Open-File Report 01-266
A magnitude 6.8 earthquake struck southern Puget Sound, Washington, USA on February 28, 2001 causing an estimated $0.7 billion to $1.4 billion in damages to the surrounding area (Williams et al, 2001). The epicenter was close to the Nisqually delta, one of three major deltas in southern Puget Sound (Figure 1). The Nisqually delta is a wildlife refuge but the other two deltas, the Duwamish delta in Seattle and the Puyallup delta in Tacoma, support extensive infrastructure, including major port facilities at the delta edges. Teams of geologists inspected the area immediately after the earthquake and reported liquefaction features and areas of vertical ground displacement in the Ports of Seattle and Tacoma as well as the presence of "mud plumes" in the waters of Puget Sound. A joint NOAA/USGS cruise was rapidly assembled in March 2001 (3/19/01 to 3/30/01) to map the bathymetry of the delta fronts using the high-resolution multibeam systems of the NOAA Ship Rainier. The mapping discovered a variety of submarine failures on the Puyallup and Duwamish delta fronts that may be related to the earthquake.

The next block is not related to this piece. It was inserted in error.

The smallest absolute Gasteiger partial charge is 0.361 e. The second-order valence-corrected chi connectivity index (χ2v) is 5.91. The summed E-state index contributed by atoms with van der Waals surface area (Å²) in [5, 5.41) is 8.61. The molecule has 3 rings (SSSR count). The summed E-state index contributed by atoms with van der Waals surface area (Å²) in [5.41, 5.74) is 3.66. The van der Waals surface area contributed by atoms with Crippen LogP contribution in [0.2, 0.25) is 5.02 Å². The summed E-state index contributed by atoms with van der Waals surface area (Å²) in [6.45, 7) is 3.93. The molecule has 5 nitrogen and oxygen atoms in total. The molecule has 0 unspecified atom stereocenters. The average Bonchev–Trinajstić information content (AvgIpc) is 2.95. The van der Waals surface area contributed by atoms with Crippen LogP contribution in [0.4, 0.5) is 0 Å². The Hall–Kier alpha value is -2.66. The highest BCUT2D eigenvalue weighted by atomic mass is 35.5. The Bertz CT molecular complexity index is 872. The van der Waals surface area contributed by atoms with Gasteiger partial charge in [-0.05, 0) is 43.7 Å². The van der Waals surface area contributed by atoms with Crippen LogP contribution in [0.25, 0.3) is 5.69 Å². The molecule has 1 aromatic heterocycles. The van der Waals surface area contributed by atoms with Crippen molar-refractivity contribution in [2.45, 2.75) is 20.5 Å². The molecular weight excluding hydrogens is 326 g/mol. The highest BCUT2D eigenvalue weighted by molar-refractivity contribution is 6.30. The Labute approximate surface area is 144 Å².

First posted June 5, 2001
For additional information, contact:
Part or all of this report is presented in Portable Document Format (PDF). For best results viewing and printing PDF documents, it is recommended that you download the documents to your computer and open them with Adobe Reader. PDF documents opened from your browser may not display or print as intended. Download the latest version of Adobe Reader, free of charge.
Gardner, James V., van den Ameele, E. J., Dartnell, Peter, 2001, Multibeam Mapping of the Major Deltas of Southern Puget Sound, Washington: U.S. Geological Survey Open-File Report 01-266, http://pubs.usgs.gov/of/2001/0266.